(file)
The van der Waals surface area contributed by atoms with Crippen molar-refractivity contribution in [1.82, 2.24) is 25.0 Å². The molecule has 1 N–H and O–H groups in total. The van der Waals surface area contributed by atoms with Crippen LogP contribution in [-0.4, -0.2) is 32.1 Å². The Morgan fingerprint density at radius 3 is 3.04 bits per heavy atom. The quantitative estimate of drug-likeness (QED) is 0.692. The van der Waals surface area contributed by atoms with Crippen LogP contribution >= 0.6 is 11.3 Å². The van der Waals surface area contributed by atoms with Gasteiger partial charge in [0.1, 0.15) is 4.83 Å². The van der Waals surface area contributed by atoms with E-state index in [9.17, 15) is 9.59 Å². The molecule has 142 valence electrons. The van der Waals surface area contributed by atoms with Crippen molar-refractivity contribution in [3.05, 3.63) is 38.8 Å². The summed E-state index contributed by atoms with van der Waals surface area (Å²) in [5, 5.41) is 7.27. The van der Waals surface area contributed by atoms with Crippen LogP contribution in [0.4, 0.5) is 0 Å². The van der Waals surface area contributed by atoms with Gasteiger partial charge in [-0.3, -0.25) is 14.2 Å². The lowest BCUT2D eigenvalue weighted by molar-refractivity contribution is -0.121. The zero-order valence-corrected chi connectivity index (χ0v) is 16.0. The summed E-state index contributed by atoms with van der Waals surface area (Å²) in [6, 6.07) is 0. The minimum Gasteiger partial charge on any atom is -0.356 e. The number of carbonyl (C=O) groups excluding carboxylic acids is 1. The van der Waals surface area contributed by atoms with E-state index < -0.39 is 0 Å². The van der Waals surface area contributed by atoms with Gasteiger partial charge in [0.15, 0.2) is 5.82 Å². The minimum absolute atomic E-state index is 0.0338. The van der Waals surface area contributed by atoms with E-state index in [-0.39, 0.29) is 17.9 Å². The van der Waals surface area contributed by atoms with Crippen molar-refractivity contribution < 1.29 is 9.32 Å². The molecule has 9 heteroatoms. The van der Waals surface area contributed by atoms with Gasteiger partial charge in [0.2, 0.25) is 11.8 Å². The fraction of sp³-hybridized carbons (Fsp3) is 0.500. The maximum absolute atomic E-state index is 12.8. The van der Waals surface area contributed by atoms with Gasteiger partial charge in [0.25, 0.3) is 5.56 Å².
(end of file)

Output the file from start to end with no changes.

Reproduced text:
The van der Waals surface area contributed by atoms with Crippen molar-refractivity contribution in [1.82, 2.24) is 25.0 Å². The molecule has 1 N–H and O–H groups in total. The van der Waals surface area contributed by atoms with Crippen LogP contribution in [-0.4, -0.2) is 32.1 Å². The Morgan fingerprint density at radius 3 is 3.04 bits per heavy atom. The quantitative estimate of drug-likeness (QED) is 0.692. The van der Waals surface area contributed by atoms with Crippen LogP contribution >= 0.6 is 11.3 Å². The van der Waals surface area contributed by atoms with Gasteiger partial charge in [0.1, 0.15) is 4.83 Å². The van der Waals surface area contributed by atoms with E-state index in [9.17, 15) is 9.59 Å². The molecule has 142 valence electrons. The van der Waals surface area contributed by atoms with Crippen molar-refractivity contribution in [3.05, 3.63) is 38.8 Å². The summed E-state index contributed by atoms with van der Waals surface area (Å²) in [5, 5.41) is 7.27. The van der Waals surface area contributed by atoms with Crippen LogP contribution in [0.4, 0.5) is 0 Å². The van der Waals surface area contributed by atoms with Gasteiger partial charge in [-0.3, -0.25) is 14.2 Å². The lowest BCUT2D eigenvalue weighted by molar-refractivity contribution is -0.121. The zero-order valence-corrected chi connectivity index (χ0v) is 16.0. The summed E-state index contributed by atoms with van der Waals surface area (Å²) in [6, 6.07) is 0. The minimum Gasteiger partial charge on any atom is -0.356 e. The number of carbonyl (C=O) groups excluding carboxylic acids is 1. The van der Waals surface area contributed by atoms with E-state index < -0.39 is 0 Å². The van der Waals surface area contributed by atoms with Gasteiger partial charge in [0.15, 0.2) is 5.82 Å². The minimum absolute atomic E-state index is 0.0338. The van der Waals surface area contributed by atoms with E-state index in [-0.39, 0.29) is 17.9 Å². The van der Waals surface area contributed by atoms with Crippen molar-refractivity contribution < 1.29 is 9.32 Å². The molecule has 9 heteroatoms. The van der Waals surface area contributed by atoms with Gasteiger partial charge in [0.2, 0.25) is 11.8 Å². The fraction of sp³-hybridized carbons (Fsp3) is 0.500. The maximum absolute atomic E-state index is 12.8. The van der Waals surface area contributed by atoms with Gasteiger partial charge in [0.25, 0.3) is 5.56 Å².